"I'm particularly pleased to present this because the recipient is someone who I respect and admire is someone, who I turned to whenever I needed advice and direction, who is my mentor and who has profoundly influenced my life," said Spencer Moser, an NBCC board member and director of civic engagement & volunteer programs at MCLA. 
 
The community has benefited greatly from the student interns who have contributed to local agency through service learning opportunities and later becoming employees who were trained by Whitney, Moser said. "More importantly, by listening and asking, Myles learned of the local needs, made friends and connections in the community, and identified and trained aspiring MCLA social workers how to be part of the solution. ...
 
"One simply can't measure the social and economic impact of this vast and far-reaching internship program. The same point can be made about Myles when it comes to the MCLA service learning and the overall MCLA community service efforts. Myles was the driving force in the college's efforts to encourage and challenge students be involved and engaged in the community ad to be problem solvers and doers."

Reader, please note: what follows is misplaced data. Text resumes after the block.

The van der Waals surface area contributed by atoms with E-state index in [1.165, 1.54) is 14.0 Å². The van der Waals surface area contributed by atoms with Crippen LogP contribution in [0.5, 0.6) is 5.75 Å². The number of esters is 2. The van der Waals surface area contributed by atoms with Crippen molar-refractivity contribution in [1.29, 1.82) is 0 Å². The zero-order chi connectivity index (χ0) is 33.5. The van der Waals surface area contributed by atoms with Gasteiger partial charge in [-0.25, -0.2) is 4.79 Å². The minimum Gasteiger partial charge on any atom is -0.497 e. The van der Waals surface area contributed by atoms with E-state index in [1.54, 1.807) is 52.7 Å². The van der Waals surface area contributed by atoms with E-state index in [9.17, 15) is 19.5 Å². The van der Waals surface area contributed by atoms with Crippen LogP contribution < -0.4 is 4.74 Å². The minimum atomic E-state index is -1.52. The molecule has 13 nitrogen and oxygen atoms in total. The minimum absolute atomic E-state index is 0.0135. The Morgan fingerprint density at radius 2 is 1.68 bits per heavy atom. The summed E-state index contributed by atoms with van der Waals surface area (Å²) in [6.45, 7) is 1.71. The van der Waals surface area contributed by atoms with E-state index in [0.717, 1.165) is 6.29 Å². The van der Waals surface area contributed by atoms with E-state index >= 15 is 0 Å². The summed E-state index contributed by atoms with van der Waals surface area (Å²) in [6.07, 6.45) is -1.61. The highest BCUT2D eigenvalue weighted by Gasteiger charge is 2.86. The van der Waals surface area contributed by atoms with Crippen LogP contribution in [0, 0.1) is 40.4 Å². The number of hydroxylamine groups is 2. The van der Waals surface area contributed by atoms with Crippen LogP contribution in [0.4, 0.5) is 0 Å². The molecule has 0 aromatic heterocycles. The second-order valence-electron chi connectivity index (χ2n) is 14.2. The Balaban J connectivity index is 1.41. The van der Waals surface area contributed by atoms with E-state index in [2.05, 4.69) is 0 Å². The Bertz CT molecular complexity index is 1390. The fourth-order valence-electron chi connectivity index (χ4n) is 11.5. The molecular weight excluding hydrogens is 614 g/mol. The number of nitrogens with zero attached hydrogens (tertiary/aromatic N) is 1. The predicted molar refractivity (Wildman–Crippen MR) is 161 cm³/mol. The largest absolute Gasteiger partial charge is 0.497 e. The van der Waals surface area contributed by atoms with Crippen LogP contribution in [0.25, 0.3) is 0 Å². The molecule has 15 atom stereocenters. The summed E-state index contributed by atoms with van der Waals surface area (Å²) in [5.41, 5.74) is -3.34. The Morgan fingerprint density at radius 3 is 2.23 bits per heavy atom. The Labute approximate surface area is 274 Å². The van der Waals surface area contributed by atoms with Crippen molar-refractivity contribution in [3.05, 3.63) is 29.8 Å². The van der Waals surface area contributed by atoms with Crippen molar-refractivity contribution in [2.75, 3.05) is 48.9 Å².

Moser said Whitney helped the college live up to its good neighbor responsibilities and to teach students to approach local residents as experst of their own condition. 
 
He and his wife, Margaret, developed the girls basketball league in the late 1980s when their daughters wanted to play (it was renamed in their honor in 2008 and is now a division of the North Adams Youth Basketball League).
 
"There are hundreds of women in this county who have fond memories of youth basketball, who were offered equal access, competition and empowerment due to Myles," Spencer said.